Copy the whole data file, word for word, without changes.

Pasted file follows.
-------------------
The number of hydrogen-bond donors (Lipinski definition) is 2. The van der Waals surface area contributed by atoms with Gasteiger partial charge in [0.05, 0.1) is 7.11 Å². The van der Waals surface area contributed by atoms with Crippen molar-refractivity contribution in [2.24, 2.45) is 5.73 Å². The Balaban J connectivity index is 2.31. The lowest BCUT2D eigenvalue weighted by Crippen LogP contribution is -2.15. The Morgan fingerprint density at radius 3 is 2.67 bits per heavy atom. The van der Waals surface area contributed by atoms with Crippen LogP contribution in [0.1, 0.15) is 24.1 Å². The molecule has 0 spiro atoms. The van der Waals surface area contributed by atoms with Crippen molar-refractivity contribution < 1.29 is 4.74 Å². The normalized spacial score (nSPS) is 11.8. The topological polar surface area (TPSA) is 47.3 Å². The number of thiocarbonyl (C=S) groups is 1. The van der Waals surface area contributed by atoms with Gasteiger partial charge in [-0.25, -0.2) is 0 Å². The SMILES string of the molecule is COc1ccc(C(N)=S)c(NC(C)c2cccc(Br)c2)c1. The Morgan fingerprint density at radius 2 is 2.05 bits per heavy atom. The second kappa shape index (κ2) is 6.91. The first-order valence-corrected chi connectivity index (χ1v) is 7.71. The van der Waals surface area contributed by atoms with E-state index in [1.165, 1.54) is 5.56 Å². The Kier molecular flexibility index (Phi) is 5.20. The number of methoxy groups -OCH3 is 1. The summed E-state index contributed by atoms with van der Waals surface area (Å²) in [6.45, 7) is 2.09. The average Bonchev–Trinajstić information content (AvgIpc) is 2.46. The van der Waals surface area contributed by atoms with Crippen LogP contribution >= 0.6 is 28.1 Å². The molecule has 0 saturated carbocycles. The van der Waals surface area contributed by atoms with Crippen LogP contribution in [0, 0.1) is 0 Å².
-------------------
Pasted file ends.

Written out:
The number of hydrogen-bond donors (Lipinski definition) is 2. The van der Waals surface area contributed by atoms with Gasteiger partial charge in [0.05, 0.1) is 7.11 Å². The van der Waals surface area contributed by atoms with Crippen molar-refractivity contribution in [2.24, 2.45) is 5.73 Å². The Balaban J connectivity index is 2.31. The lowest BCUT2D eigenvalue weighted by Crippen LogP contribution is -2.15. The Morgan fingerprint density at radius 3 is 2.67 bits per heavy atom. The van der Waals surface area contributed by atoms with Crippen LogP contribution in [0.1, 0.15) is 24.1 Å². The molecule has 0 spiro atoms. The van der Waals surface area contributed by atoms with Crippen molar-refractivity contribution < 1.29 is 4.74 Å². The normalized spacial score (nSPS) is 11.8. The topological polar surface area (TPSA) is 47.3 Å². The number of thiocarbonyl (C=S) groups is 1. The van der Waals surface area contributed by atoms with Gasteiger partial charge in [-0.25, -0.2) is 0 Å². The SMILES string of the molecule is COc1ccc(C(N)=S)c(NC(C)c2cccc(Br)c2)c1. The Morgan fingerprint density at radius 2 is 2.05 bits per heavy atom. The second kappa shape index (κ2) is 6.91. The first-order valence-corrected chi connectivity index (χ1v) is 7.71. The van der Waals surface area contributed by atoms with E-state index in [1.165, 1.54) is 5.56 Å². The Kier molecular flexibility index (Phi) is 5.20. The number of methoxy groups -OCH3 is 1. The summed E-state index contributed by atoms with van der Waals surface area (Å²) in [6.45, 7) is 2.09. The average Bonchev–Trinajstić information content (AvgIpc) is 2.46. The van der Waals surface area contributed by atoms with Crippen LogP contribution >= 0.6 is 28.1 Å². The molecule has 0 saturated carbocycles. The van der Waals surface area contributed by atoms with Crippen LogP contribution in [0, 0.1) is 0 Å².